There’s another spot on the trail, not too far past the old stone steps but before Minnehaha Academy, where the trail splits: the bike path stays above next to the road, the running path drops slightly and hugs the side of the bluff. Any time of the year, the running path is narrow here, being so close to the edge and because of a big tree at one spot–what kind of tree? probably an oak–but it becomes even more narrow in the summer when the all the green comes. Today, it was a tight squeeze. Running through, I felt the dew from a few reaching leaves.

Found this poem on poetry foundation when I searched for “rock.” My family’s farm (sold in 2004) had lots of rock piles and they were part of the legend of our family as Puotinens who persist.

Rockpile/ Robert Morgan (1985)

Sprinkled with a luminous dust
of moss and algae, the rocks seem
alive in the sunken woods, bright
as Christmas balls or peeled and
rotting globes, their maps just rags
of lichens and their worlds oblong,
broken, dented eggs. And ferns feather
through the edges of the mound like
a circle of fire around the cairn
or fallen monument. But no
pagan elders worshipped here or
committed sacrifices on this altar.
Though five or six generations
of children carried the stones out
of a field, pried them up with picks
and poles, heaved and toted them
like curses to the edge of the woods
(what frost had worked to the surface
each year like tubers and bones)
until they had a chimney’s worth
and more, piled for snakes to thread
and poison oak to wind. Though fields
they cleared have been woods for a century
and the kids who struggled the weights
from clay are now grandfathers of
grandfathers, each with his own stone.

About 10 years, I created a digital story out of old footage STA took at the farm:

swim: 3 miles/ 3 loops
lake nokomis open swim
82 degrees/sunny/calm

I felt strong and didn’t stop between loops–I paused a few times to clear my goggles or adjust my nose plug or try and see where the green buoys were. I would like to try for a 5k on Thursday.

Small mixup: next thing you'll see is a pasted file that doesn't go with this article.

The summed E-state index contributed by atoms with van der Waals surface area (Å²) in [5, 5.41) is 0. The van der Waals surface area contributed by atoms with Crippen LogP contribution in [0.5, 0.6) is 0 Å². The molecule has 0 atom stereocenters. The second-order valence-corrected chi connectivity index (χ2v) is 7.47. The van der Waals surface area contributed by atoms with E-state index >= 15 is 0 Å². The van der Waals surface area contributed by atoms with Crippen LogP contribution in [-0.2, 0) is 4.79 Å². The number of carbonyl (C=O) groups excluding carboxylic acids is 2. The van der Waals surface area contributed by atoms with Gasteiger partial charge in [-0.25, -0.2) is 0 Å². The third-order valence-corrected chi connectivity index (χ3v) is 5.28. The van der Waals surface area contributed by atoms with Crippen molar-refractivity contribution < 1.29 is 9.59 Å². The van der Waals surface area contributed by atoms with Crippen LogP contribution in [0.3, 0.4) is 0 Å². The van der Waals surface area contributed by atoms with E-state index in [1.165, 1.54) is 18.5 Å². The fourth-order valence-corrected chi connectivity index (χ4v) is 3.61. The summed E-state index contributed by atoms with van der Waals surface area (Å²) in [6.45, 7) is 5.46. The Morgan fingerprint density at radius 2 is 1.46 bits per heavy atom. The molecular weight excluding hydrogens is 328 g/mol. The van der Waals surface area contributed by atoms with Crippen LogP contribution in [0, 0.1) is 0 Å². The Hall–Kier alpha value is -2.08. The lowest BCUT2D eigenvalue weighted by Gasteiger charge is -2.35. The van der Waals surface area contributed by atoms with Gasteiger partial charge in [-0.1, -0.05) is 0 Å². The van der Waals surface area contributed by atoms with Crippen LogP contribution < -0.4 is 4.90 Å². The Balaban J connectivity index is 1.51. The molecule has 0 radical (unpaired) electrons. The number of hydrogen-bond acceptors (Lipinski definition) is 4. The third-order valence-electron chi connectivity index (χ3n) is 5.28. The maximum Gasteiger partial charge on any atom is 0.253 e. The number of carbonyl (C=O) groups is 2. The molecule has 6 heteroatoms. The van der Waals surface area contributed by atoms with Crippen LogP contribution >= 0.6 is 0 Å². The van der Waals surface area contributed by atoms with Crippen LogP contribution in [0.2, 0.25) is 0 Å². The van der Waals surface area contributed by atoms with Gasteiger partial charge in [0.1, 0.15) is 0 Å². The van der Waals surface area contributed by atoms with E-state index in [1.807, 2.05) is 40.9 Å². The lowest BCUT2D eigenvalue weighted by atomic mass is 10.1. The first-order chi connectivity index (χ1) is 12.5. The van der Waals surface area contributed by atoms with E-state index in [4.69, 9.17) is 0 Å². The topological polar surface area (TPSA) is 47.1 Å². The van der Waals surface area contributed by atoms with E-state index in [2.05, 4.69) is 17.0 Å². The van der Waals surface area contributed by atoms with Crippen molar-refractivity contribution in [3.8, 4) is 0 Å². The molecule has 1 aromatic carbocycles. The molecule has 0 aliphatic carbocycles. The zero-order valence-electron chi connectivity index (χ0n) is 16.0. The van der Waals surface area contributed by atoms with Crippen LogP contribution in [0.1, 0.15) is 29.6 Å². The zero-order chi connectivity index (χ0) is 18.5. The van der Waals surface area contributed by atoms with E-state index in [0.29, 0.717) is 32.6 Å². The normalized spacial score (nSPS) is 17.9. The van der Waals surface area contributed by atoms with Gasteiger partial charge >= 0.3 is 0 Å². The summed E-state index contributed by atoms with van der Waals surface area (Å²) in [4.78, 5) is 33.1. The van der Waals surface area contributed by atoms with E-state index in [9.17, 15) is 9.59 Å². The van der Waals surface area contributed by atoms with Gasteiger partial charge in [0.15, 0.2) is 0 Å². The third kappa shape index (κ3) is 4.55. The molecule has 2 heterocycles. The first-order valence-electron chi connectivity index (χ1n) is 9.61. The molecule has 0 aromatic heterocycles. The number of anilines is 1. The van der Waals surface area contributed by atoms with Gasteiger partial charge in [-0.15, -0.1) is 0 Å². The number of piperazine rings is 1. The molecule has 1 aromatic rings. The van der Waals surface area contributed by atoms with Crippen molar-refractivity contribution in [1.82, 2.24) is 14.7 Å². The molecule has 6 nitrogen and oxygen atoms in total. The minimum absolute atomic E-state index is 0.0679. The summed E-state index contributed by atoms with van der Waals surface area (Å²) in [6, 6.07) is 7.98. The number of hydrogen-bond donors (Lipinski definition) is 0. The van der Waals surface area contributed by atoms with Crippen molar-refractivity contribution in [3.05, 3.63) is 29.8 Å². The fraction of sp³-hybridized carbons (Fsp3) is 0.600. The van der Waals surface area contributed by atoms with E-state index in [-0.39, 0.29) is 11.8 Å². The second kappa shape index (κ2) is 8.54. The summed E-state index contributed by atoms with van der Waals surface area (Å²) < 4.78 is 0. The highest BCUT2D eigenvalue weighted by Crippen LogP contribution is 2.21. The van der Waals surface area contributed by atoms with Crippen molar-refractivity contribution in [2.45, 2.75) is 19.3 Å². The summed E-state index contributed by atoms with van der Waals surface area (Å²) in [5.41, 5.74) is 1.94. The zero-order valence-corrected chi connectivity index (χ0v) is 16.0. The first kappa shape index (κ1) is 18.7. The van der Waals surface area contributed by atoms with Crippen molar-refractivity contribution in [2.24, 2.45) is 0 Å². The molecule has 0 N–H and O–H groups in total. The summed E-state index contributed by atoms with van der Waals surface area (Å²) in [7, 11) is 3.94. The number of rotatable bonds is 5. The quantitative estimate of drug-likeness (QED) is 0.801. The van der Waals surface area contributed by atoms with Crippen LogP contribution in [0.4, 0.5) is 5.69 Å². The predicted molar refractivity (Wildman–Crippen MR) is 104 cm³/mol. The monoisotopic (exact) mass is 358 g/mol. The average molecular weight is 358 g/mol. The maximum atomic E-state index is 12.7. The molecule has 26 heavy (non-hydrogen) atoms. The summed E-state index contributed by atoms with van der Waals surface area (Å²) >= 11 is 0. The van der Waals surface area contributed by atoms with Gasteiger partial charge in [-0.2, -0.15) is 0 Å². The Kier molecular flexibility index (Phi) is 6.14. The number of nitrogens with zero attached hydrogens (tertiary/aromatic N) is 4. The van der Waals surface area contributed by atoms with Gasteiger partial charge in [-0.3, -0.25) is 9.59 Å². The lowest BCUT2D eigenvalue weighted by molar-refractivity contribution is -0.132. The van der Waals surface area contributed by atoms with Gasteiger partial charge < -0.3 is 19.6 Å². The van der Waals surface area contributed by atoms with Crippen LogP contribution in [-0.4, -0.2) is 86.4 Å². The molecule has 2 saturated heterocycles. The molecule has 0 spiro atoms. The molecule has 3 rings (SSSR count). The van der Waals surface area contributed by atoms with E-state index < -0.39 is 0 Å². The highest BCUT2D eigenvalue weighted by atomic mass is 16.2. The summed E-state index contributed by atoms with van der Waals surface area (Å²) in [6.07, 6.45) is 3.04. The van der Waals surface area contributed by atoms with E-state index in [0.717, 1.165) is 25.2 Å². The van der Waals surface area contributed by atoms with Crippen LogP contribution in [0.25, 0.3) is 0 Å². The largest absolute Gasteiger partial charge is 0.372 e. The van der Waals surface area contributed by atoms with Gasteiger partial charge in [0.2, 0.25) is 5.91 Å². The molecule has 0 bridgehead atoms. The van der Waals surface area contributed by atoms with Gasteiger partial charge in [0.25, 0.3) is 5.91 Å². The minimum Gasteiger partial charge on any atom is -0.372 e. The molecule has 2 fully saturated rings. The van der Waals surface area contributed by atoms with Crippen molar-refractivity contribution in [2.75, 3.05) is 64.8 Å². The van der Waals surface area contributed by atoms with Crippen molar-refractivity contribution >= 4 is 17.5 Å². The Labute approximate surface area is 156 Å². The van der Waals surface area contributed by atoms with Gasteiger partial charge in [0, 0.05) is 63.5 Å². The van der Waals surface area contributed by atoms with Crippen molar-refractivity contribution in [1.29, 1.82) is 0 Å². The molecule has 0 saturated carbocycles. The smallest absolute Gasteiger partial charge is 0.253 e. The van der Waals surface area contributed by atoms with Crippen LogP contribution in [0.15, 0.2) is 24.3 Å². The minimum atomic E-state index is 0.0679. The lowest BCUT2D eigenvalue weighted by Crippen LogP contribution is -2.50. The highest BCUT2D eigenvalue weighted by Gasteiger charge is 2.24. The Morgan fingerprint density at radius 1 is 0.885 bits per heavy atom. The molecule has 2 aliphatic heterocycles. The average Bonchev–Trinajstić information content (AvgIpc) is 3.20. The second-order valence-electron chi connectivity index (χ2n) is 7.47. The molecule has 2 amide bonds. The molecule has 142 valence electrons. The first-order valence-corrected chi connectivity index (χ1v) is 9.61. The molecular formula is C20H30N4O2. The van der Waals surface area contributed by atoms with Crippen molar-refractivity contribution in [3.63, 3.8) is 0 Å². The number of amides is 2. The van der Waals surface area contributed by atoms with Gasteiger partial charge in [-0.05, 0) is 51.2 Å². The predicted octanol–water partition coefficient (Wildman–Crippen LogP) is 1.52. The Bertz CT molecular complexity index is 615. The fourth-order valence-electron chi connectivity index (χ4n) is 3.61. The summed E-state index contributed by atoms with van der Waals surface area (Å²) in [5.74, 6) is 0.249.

It feels like it’s getting harder to see the orange buoys. I am not having any problems staying on course, but I’m relying more on other landmarks. Is this a sign that my vision is declining more? Or, is it just where the light is and how it hits the buoys?

Things I Remember From My Swim

  • Someone was playing a drum somewhere and whenever I briefly paused at a white buoy near a beach, I could hear the thumping. I asked STA, and he said they were playing by the overlook way across the lake. Wow, that drum was loud!
  • At least 2 military planes roared overhead in my 3rd loop. They were so loud that several other swimmers stopped to look up
  • I never really saw the green buoys other than the idea of them being there–not a flash of green, but a quick knowing of where they were and a sudden surge in my stroke as I confidently swam towards them. Strange
  • The green buoys were so far over that the course was more like a square than a triangle
  • As I said to STA, it was a birthday miracle that I didn’t plow through a few swimmers. They were swimming backstroke which, for some reason, made it more difficult to see them. Why? Were their heads lower in the water that way?
  • One of the backstrokers bumped into me
  • I breathed every 5, with a few 5 then 6, and a couple every 3
  • No fish or dragonflies, but some milfoil got stuck on my head, near my goggles for a while
  • A few worries: will I be stuffed up after this? is my calf cramping up? why are my goggles leaking slightly?
  • Near the end of my 3rd loop, as I approached the big beach, my shoulders felt strong and big and wonderful

After typing that last bullet point, I noticed a line from Walt Whitman’s “Song of the Open Road” that I taped on my desk that seems fitting:

I am larger, better than I thought.
I did not know I held so much goodness.

What a great birthday!